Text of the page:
Source: Vientiane Times
Economic growth in Laos is expected to be slower than forecast in April due to both external and internal factors, according to a report issued by the World Bank on Monday.
The World Bank’s East Asia and Pacific October 2022 Economic Update lowered the gross domestic product (GDP) growth forecast for Laos in 2022 to 2.5 percent from the earlier 3.8 percent projection and 3.8 percent for 2023.
According to the World Bank, economic performance across developing East Asia and the Pacific, including Laos, could be compromised by slowing global demand, rising debt, and a reliance on short-term economic fixes to cushion against food and fuel price increases.
“Beyond the end of 2022, three factors could be a drag on growth: global deceleration, rising debt, and policy distortions,” the report stated.
“Current measures to contain inflation and debt are adding to existing distortions in the markets for food, fuel and finance in ways that could hurt growth. In each case, more efficient measures could address current difficulties without undermining longer-term objectives.”
Growth in developing East Asia and the Pacific outside of China is forecast to accelerate to 5.3 percent in 2022 from 2.6 percent in 2021.
China, which previously led recovery in the region, is projected to grow by 2.8 percent in 2022, a sharp deceleration from 8.1 percent in 2021.
For the region as a whole, growth is projected to slow to 3.2 percent this year from 7.2 percent in 2021, before accelerating to 4.6 percent next year, the report states.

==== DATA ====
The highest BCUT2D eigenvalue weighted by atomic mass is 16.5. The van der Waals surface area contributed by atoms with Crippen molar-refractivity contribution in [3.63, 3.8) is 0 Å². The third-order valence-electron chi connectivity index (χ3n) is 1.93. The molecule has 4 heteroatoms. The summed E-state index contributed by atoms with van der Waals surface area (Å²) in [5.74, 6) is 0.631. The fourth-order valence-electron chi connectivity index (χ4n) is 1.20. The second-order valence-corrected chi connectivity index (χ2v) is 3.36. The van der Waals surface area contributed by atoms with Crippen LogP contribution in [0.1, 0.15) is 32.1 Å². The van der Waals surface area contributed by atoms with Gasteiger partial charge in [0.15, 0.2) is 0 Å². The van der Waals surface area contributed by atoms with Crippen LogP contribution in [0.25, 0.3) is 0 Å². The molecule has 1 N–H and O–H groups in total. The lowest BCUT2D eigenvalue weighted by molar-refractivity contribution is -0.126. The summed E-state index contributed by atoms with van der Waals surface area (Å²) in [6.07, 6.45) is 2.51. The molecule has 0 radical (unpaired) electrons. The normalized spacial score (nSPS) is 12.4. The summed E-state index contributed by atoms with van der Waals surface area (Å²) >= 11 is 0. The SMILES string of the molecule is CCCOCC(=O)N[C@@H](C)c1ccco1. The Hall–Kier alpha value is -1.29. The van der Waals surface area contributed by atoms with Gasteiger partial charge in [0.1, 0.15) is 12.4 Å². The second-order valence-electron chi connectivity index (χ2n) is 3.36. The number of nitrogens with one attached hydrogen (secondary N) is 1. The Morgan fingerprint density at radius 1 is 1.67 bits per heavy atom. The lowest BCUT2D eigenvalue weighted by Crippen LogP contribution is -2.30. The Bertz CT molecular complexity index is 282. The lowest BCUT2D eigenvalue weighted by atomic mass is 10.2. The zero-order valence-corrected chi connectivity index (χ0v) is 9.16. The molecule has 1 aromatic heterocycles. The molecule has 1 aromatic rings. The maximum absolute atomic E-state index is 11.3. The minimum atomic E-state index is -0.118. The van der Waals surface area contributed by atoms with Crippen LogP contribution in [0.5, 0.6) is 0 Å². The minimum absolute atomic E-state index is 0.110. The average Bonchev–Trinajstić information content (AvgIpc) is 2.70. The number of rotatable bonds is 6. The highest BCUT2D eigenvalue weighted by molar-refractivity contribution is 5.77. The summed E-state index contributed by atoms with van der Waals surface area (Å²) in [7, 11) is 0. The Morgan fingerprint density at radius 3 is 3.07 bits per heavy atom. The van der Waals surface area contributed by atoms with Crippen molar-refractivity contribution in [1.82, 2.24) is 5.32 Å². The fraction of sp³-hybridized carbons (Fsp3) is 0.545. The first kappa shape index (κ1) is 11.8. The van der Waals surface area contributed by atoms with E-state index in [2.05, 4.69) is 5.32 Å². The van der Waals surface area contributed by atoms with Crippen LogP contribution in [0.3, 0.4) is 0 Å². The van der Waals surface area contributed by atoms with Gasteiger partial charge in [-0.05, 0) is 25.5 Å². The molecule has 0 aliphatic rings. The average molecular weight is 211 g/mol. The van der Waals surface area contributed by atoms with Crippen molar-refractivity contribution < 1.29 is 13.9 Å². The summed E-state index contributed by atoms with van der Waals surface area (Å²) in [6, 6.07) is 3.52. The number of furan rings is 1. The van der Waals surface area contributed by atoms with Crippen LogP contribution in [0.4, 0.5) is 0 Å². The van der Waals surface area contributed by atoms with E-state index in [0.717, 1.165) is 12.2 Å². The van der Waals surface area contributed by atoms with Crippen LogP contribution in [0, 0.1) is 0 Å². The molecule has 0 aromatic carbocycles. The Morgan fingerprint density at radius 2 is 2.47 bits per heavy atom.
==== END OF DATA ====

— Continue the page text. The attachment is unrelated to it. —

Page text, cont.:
The report also noted that Laos, Mongolia and Myanmar have faced more significant exchange rate and inflation pressures than the rest of the region.
Laos and Mongolia are most vulnerable in these respects, because they were already struggling with high debt. Growing debt service is straining the finances of governments and firms and hence limiting public and private investment, according to the World Bank.
In Laos, the weakening exchange rate is contributing to inflation, ramping up pressure on low-income families and hindering their chances to rise above poverty.
The global economic slowdown is beginning to dampen demand for exports of commodities and manufactured goods in the region.
“Rising inflation abroad has provoked interest rate increases, which in turn have caused capital outflows and currency depreciations in some East Asia and Pacific countries. These developments have increased the burden of servicing debt and shrunk fiscal space, hurting countries that entered the pandemic with a high debt burden,” the report stated.
As countries in the region seek to shield households and firms from higher food and energy prices, current policy measures provide much-needed relief, but add to existing policy distortions.
Controls on food prices and energy subsidies benefit the wealthy and draw government spending away from infrastructure, health and education, according to the World Bank.